The legendary pianists; Bach and Saint-Saens
The following tape recorded program is made available to this station by the National Association of educational broadcasters. The legendary pianists. Washington State University brings you another in a series of recitals by the keyboard giants of the early 20th century. The masters of piano art who made most of their recordings before the era of modern electronics. These legendary concert artists made their records on thick rolls of perforated paper similar to the player piano rolls but designed for a much more complex instrument called the reproducing piano recital we will hear today as selected from more than a thousand of these roll recordings in the collection of Dr. Campbell style. The chairman of the music department at Washington State University. The performance will be on
a Steinway reproducing piano in Dr. Stout's home. Here now is Dr. Campbell start to introduce today's legendary pianist. Harold Bauer the artist I have chosen for today's concert started his musical career as a violinist making his first public appearance in London at the age of 10. After several successful tours of England he moved to Paris in 1903 the next year he was engaged to make a tour of Russia with an American singer. In addition to playing her piano accompaniment he was supposed to play violin solos between her groups of songs. However in many of the small towns where they performed it was impossible to find an accompanist for his violin syllables so he resolved the problem by substituting piano solos in place of the violin. From that time on bar gradually shifted his attention and concentration toward the piano. Paderewski had taken quite an interest in Bauer when he came to Paris and it was through Potter Eskies manager that Barrett was engaged in 1895 to perform as a piano soloist with the Berlin Philharmonic.
The performance was highly successful and led to many more engagements that same season. His first tour in America was made in 1900. He became an American citizen in one thousand twenty one and died in Miami Florida in 1051 at the age of 77. All together here about our record about 200 rules for the Dort piano he tells in his autobiography about the many hours he spent in the Aeolian company studios. Not only in recording stations but in editing the rules. Today's program opens with his performance of one of the Bach two part invention as the one in F Major A. You have just heard one of the Bach two part inventions as performed by Harold Bell are one of the most.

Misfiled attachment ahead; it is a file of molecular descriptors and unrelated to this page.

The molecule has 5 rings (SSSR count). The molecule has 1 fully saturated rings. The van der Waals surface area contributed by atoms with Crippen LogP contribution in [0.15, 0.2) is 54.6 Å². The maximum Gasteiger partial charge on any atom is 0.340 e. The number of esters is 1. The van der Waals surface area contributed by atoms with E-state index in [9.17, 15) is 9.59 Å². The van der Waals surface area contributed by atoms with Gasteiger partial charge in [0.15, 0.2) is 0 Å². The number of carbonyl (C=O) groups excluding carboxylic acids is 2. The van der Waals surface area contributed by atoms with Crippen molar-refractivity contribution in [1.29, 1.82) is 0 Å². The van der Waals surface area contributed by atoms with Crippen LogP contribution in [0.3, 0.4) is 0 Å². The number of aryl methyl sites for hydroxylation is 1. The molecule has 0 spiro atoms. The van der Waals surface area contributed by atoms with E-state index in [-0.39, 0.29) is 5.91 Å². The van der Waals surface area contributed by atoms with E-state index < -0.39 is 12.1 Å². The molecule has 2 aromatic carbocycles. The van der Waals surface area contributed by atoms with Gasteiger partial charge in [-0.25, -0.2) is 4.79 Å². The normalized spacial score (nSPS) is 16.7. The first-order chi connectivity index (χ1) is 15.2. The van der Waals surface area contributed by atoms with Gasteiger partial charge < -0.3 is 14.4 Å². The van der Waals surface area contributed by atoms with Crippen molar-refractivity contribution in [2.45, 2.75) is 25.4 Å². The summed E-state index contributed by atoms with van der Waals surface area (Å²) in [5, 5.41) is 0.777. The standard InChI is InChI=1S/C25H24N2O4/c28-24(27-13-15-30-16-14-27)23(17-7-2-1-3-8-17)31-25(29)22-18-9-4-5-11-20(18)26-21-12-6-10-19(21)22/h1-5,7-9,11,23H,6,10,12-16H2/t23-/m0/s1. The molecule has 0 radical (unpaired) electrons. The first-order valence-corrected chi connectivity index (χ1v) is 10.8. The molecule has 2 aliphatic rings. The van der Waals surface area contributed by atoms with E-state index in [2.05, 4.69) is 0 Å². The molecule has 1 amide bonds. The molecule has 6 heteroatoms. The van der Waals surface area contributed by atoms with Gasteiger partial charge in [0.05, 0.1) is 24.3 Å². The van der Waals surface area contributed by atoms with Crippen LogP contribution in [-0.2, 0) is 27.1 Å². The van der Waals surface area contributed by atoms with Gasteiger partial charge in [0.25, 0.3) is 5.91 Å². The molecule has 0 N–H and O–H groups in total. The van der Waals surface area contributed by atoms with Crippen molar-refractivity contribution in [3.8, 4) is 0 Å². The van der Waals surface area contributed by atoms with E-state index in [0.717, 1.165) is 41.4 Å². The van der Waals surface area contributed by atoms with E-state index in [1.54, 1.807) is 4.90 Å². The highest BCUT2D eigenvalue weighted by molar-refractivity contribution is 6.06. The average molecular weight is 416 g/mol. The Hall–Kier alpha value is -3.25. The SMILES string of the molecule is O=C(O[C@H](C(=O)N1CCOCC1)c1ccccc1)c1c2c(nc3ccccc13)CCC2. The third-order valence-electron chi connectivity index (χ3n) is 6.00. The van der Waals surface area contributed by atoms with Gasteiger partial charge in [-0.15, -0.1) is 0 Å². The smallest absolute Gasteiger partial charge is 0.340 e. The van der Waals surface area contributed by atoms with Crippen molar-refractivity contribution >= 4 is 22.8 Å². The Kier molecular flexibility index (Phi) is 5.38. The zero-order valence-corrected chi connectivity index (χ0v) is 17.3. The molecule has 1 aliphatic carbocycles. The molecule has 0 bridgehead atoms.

As for promotional devices used by the door company was to have various artists record a piano concerto and then have the reproducing piano perform the work with orchestral accompaniment in a regular symphony concert. According to the best information I've been able to locate Harold Bauer was the first one to make such a recording. The work chosen was a sandstones concerto in G minor in the hall where it was performed with the Philadelphia Orchestra under the direction of Leopold to Koski was filled to capacity with invited guests. Mr Bower tells what a strange feeling it was to be a part of the audience see the lid of the piano raised and hear the noun Smith made that Mr. Harold Bauer would now play the sandstones concerto in G minor. He reports that the performance was a sensational success and was later repeated by the New York Symphony under the direction of Walter Damrosch and the San Francisco Symphony under the direction of Alfred Hertz. Damn right sure we're both quoted as saying that they had never before been so nervous in accompanying an artist. This same concerto is the one I have chosen for inclusion on today's program. Harold Bauer